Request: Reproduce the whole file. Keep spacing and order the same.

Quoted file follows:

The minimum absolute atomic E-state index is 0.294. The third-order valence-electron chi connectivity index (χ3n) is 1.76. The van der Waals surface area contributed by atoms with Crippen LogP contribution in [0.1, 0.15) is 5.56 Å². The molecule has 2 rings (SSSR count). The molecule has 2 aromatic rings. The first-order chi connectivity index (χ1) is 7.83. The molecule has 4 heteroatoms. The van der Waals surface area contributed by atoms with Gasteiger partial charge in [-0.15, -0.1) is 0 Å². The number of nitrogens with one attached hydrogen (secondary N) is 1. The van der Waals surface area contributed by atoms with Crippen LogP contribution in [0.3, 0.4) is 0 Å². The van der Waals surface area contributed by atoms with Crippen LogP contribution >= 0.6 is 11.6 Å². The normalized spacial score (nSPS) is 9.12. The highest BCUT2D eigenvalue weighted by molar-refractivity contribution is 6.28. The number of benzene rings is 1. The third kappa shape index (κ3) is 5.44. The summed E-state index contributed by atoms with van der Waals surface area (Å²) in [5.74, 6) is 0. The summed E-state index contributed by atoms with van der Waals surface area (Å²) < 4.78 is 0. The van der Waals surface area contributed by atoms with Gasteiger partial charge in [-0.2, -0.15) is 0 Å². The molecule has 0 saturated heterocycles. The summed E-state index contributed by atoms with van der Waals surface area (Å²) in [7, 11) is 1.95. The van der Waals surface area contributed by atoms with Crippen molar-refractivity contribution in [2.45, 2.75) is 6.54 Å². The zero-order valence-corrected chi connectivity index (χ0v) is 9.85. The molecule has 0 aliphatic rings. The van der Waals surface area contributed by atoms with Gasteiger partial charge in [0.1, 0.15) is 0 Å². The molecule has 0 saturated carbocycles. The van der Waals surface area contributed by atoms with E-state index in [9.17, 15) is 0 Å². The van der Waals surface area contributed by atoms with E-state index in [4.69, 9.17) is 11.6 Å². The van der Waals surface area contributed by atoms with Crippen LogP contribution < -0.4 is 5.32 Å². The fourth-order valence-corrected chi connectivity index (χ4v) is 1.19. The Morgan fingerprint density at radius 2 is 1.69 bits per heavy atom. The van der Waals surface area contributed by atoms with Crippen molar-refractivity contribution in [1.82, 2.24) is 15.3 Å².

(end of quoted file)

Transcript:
The minimum absolute atomic E-state index is 0.294. The third-order valence-electron chi connectivity index (χ3n) is 1.76. The van der Waals surface area contributed by atoms with Crippen LogP contribution in [0.1, 0.15) is 5.56 Å². The molecule has 2 rings (SSSR count). The molecule has 2 aromatic rings. The first-order chi connectivity index (χ1) is 7.83. The molecule has 4 heteroatoms. The van der Waals surface area contributed by atoms with Gasteiger partial charge in [-0.15, -0.1) is 0 Å². The number of nitrogens with one attached hydrogen (secondary N) is 1. The van der Waals surface area contributed by atoms with Crippen LogP contribution in [0.3, 0.4) is 0 Å². The van der Waals surface area contributed by atoms with Crippen LogP contribution >= 0.6 is 11.6 Å². The normalized spacial score (nSPS) is 9.12. The highest BCUT2D eigenvalue weighted by molar-refractivity contribution is 6.28. The number of benzene rings is 1. The third kappa shape index (κ3) is 5.44. The summed E-state index contributed by atoms with van der Waals surface area (Å²) in [5.74, 6) is 0. The summed E-state index contributed by atoms with van der Waals surface area (Å²) < 4.78 is 0. The van der Waals surface area contributed by atoms with Gasteiger partial charge in [-0.2, -0.15) is 0 Å². The molecule has 0 saturated heterocycles. The summed E-state index contributed by atoms with van der Waals surface area (Å²) in [7, 11) is 1.95. The van der Waals surface area contributed by atoms with Crippen molar-refractivity contribution in [2.45, 2.75) is 6.54 Å². The zero-order valence-corrected chi connectivity index (χ0v) is 9.85. The molecule has 0 aliphatic rings. The van der Waals surface area contributed by atoms with Gasteiger partial charge in [0.1, 0.15) is 0 Å². The molecule has 0 saturated carbocycles. The van der Waals surface area contributed by atoms with E-state index in [9.17, 15) is 0 Å². The van der Waals surface area contributed by atoms with E-state index in [4.69, 9.17) is 11.6 Å². The van der Waals surface area contributed by atoms with Crippen LogP contribution < -0.4 is 5.32 Å². The fourth-order valence-corrected chi connectivity index (χ4v) is 1.19. The Morgan fingerprint density at radius 2 is 1.69 bits per heavy atom. The van der Waals surface area contributed by atoms with Crippen molar-refractivity contribution in [1.82, 2.24) is 15.3 Å².